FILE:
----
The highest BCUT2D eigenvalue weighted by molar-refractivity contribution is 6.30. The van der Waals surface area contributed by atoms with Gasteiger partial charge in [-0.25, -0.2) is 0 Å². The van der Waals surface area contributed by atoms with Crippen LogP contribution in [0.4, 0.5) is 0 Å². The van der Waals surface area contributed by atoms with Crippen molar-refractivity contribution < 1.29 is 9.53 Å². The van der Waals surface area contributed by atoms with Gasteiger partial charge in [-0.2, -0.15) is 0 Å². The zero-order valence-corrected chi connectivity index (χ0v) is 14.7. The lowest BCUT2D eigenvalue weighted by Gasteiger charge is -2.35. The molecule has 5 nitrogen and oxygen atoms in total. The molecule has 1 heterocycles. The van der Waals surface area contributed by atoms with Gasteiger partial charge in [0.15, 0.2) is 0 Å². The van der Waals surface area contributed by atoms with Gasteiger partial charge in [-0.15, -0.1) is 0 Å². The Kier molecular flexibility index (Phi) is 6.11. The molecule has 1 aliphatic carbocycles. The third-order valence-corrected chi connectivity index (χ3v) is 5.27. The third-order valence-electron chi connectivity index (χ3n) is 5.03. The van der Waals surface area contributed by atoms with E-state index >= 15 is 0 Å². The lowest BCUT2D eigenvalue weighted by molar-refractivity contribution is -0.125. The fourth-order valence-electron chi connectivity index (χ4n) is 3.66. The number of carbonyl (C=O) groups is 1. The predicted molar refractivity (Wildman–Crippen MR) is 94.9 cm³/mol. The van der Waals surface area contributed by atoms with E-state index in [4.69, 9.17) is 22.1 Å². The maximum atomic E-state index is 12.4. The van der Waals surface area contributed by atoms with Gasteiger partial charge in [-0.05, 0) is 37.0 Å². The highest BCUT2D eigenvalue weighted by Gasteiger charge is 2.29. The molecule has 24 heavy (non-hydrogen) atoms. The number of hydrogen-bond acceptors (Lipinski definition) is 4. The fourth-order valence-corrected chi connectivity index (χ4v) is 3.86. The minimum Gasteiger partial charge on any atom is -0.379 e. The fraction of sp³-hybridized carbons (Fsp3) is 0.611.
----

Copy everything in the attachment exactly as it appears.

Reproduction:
The highest BCUT2D eigenvalue weighted by molar-refractivity contribution is 6.30. The van der Waals surface area contributed by atoms with Gasteiger partial charge in [-0.25, -0.2) is 0 Å². The van der Waals surface area contributed by atoms with Crippen LogP contribution in [0.4, 0.5) is 0 Å². The van der Waals surface area contributed by atoms with Crippen molar-refractivity contribution < 1.29 is 9.53 Å². The van der Waals surface area contributed by atoms with Gasteiger partial charge in [-0.2, -0.15) is 0 Å². The zero-order valence-corrected chi connectivity index (χ0v) is 14.7. The lowest BCUT2D eigenvalue weighted by Gasteiger charge is -2.35. The molecule has 5 nitrogen and oxygen atoms in total. The molecule has 1 heterocycles. The van der Waals surface area contributed by atoms with Gasteiger partial charge in [0.15, 0.2) is 0 Å². The van der Waals surface area contributed by atoms with Gasteiger partial charge in [-0.15, -0.1) is 0 Å². The Kier molecular flexibility index (Phi) is 6.11. The molecule has 1 aliphatic carbocycles. The third-order valence-corrected chi connectivity index (χ3v) is 5.27. The third-order valence-electron chi connectivity index (χ3n) is 5.03. The van der Waals surface area contributed by atoms with E-state index >= 15 is 0 Å². The lowest BCUT2D eigenvalue weighted by molar-refractivity contribution is -0.125. The fourth-order valence-electron chi connectivity index (χ4n) is 3.66. The number of carbonyl (C=O) groups is 1. The predicted molar refractivity (Wildman–Crippen MR) is 94.9 cm³/mol. The van der Waals surface area contributed by atoms with E-state index in [4.69, 9.17) is 22.1 Å². The maximum atomic E-state index is 12.4. The van der Waals surface area contributed by atoms with Gasteiger partial charge in [-0.05, 0) is 37.0 Å². The highest BCUT2D eigenvalue weighted by Gasteiger charge is 2.29. The molecule has 24 heavy (non-hydrogen) atoms. The number of hydrogen-bond acceptors (Lipinski definition) is 4. The fourth-order valence-corrected chi connectivity index (χ4v) is 3.86. The minimum Gasteiger partial charge on any atom is -0.379 e. The fraction of sp³-hybridized carbons (Fsp3) is 0.611.